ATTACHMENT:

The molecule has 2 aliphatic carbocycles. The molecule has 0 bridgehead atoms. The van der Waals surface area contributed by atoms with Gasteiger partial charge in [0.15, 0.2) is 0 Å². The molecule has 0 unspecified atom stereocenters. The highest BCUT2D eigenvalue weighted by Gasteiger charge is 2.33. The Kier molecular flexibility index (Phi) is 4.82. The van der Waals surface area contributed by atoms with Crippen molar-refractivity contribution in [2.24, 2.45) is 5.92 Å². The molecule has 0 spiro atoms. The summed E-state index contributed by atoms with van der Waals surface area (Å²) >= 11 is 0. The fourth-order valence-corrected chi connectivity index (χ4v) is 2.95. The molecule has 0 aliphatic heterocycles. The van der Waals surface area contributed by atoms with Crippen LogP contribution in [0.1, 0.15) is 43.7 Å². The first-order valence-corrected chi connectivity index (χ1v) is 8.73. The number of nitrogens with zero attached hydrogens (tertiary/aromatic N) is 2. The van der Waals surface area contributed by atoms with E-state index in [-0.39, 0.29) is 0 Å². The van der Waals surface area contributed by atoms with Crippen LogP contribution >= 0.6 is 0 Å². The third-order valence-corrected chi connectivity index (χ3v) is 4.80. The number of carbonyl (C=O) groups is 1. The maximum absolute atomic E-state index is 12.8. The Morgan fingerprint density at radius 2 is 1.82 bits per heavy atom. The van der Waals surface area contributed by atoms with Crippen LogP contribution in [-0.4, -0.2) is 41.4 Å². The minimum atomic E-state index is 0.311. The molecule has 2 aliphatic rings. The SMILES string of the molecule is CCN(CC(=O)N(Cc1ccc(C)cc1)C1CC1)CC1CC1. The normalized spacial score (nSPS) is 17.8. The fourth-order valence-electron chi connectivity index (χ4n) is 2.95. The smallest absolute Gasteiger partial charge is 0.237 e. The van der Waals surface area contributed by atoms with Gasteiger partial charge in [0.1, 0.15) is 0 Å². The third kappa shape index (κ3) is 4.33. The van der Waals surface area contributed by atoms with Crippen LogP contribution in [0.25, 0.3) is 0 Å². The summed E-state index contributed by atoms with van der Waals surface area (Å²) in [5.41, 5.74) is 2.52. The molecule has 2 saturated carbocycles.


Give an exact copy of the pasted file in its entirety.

The molecule has 2 aliphatic carbocycles. The molecule has 0 bridgehead atoms. The van der Waals surface area contributed by atoms with Gasteiger partial charge in [0.15, 0.2) is 0 Å². The molecule has 0 unspecified atom stereocenters. The highest BCUT2D eigenvalue weighted by Gasteiger charge is 2.33. The Kier molecular flexibility index (Phi) is 4.82. The van der Waals surface area contributed by atoms with Crippen molar-refractivity contribution in [2.24, 2.45) is 5.92 Å². The molecule has 0 spiro atoms. The summed E-state index contributed by atoms with van der Waals surface area (Å²) >= 11 is 0. The fourth-order valence-corrected chi connectivity index (χ4v) is 2.95. The molecule has 0 aliphatic heterocycles. The van der Waals surface area contributed by atoms with Crippen LogP contribution in [0.1, 0.15) is 43.7 Å². The first-order valence-corrected chi connectivity index (χ1v) is 8.73. The number of nitrogens with zero attached hydrogens (tertiary/aromatic N) is 2. The van der Waals surface area contributed by atoms with E-state index in [-0.39, 0.29) is 0 Å². The van der Waals surface area contributed by atoms with Crippen LogP contribution >= 0.6 is 0 Å². The third-order valence-corrected chi connectivity index (χ3v) is 4.80. The number of carbonyl (C=O) groups is 1. The maximum absolute atomic E-state index is 12.8. The Morgan fingerprint density at radius 2 is 1.82 bits per heavy atom. The van der Waals surface area contributed by atoms with Crippen LogP contribution in [-0.4, -0.2) is 41.4 Å². The minimum atomic E-state index is 0.311. The molecule has 2 aliphatic rings. The SMILES string of the molecule is CCN(CC(=O)N(Cc1ccc(C)cc1)C1CC1)CC1CC1. The normalized spacial score (nSPS) is 17.8. The fourth-order valence-electron chi connectivity index (χ4n) is 2.95. The smallest absolute Gasteiger partial charge is 0.237 e. The van der Waals surface area contributed by atoms with Gasteiger partial charge in [0.1, 0.15) is 0 Å². The third kappa shape index (κ3) is 4.33. The van der Waals surface area contributed by atoms with Crippen LogP contribution in [0.25, 0.3) is 0 Å². The summed E-state index contributed by atoms with van der Waals surface area (Å²) in [5.41, 5.74) is 2.52. The molecule has 2 saturated carbocycles.